Ah, the 4th of July fireworks. Nothing says "America!" like a showy burst of light in the sky, though Detroit chooses to celebrate more than a week early in deference to Canadians, who will also be able to see the fireworks and celebrate their independence on July 1, Canada Day.
The 54th Annual Target Fireworks, sponsored in large part by Target and organized by the Parade Company, are scheduled for 10:06 p.m. (yes, to the minute) on Monday, June 25 and will make the skyline and waterways "dance with lights and music," or so says the Parade Company, though they leave out the explosive noises.
Excitement for this year's fireworks has been marred by threats of future cancellation as the city looks at cost saving measures in all places. A foreboding statement from Mayor Dave Bing warned that "future Detroit-based events that attract and entertain millions from throughout southeast Michigan are being carefully reviewed" and "it is no longer feasible to have these events funded primarily by Detroit taxpayers."
Fireworks cost the city around $700,000, with policing and other expenses. The city sought help from outside agencies and Macomb and Oakland County sheriffs are sending a force of 86 and 50 reserves, according to the Oakland Press. The city will reimburse the counties. According to MLive, state police, U.S. border patrol, coast guard Department of Homeland security and a slew of other forces will be helping police the fireworks.
Safety concerns have also led the city to impose a curfew from 6 p.m Monday to 6 a.m. the following day for minors 17 years old and younger, who must be with a parent or guardian. Last year, two teens at the fireworks were shot and injured when one's gun went off accidentally.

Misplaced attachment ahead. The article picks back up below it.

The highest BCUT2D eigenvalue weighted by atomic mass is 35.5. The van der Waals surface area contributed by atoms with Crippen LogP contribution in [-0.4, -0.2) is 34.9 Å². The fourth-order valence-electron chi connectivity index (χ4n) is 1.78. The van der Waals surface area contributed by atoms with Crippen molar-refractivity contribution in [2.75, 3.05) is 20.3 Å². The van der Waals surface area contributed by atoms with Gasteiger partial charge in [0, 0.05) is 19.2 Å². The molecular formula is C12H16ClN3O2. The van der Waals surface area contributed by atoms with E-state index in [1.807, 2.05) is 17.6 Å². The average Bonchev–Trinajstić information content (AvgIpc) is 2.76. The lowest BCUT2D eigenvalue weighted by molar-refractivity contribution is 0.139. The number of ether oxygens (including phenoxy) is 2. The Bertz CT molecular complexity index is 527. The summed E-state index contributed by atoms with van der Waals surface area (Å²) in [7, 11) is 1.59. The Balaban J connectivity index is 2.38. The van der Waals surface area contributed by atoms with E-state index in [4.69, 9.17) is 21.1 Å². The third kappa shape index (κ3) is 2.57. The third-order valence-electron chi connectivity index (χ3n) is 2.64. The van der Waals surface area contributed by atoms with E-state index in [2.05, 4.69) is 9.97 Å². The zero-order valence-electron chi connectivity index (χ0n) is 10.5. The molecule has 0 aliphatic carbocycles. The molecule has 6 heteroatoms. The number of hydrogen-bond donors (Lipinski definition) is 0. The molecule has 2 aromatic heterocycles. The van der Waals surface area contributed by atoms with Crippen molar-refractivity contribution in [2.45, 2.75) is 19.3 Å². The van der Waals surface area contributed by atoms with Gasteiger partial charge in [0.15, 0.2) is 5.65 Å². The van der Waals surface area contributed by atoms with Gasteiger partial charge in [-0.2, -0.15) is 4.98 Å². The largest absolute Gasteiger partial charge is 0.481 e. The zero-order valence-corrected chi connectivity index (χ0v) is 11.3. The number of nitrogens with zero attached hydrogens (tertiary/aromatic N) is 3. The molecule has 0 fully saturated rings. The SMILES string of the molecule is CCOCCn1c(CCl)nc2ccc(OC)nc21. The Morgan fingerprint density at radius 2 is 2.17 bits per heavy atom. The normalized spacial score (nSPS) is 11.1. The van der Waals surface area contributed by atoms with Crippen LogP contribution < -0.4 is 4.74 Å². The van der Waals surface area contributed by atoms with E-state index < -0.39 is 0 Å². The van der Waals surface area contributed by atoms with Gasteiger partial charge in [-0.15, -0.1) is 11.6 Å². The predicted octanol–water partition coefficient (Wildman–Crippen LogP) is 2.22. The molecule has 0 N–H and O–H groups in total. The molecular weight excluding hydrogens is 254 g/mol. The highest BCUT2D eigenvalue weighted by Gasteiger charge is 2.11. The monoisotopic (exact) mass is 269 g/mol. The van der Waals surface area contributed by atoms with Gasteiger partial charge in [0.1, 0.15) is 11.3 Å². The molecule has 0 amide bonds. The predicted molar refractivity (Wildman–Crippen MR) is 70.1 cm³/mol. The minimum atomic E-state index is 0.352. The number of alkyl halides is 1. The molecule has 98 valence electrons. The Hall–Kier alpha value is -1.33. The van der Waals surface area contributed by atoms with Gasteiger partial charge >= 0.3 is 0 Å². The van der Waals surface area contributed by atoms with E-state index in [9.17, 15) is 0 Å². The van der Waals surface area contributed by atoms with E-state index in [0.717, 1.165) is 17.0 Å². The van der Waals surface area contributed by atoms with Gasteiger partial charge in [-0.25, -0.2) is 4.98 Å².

But while Police Chief Ralph Godbee worries about gang activity and the city frets about how to afford the event, organizers assure the fireworks aren't in jeopardy for following years.
Tony Michaels, CEO and President of the Parade Company, told WDIV the show must go on for years to come and he's talked to Governor Rick Snyder about just that.
If after Monday you're not willing to wait until next year for more fireworks, here's a staggering list of firework displays happening throughout Michigan. If you're the type who likes to commemorate official fireworks with a little show of your own, no need to drive to Ohio or Indiana to find the "good" fireworks. A new law took effect earlier this year when July was just a distant dream that allows businesses to sell fireworks that shoot into the air generate $8 to $10 million for the state from licensing fees, according to the Detroit Free Press.
For more information about the 54th Annual Target Fireworks, including parking, road closures and where to find your lost children, see CBS Detroit, and check out our gallery below of the best spots to watch the fireworks.
Wikimedia photo by Vito Palmisano.
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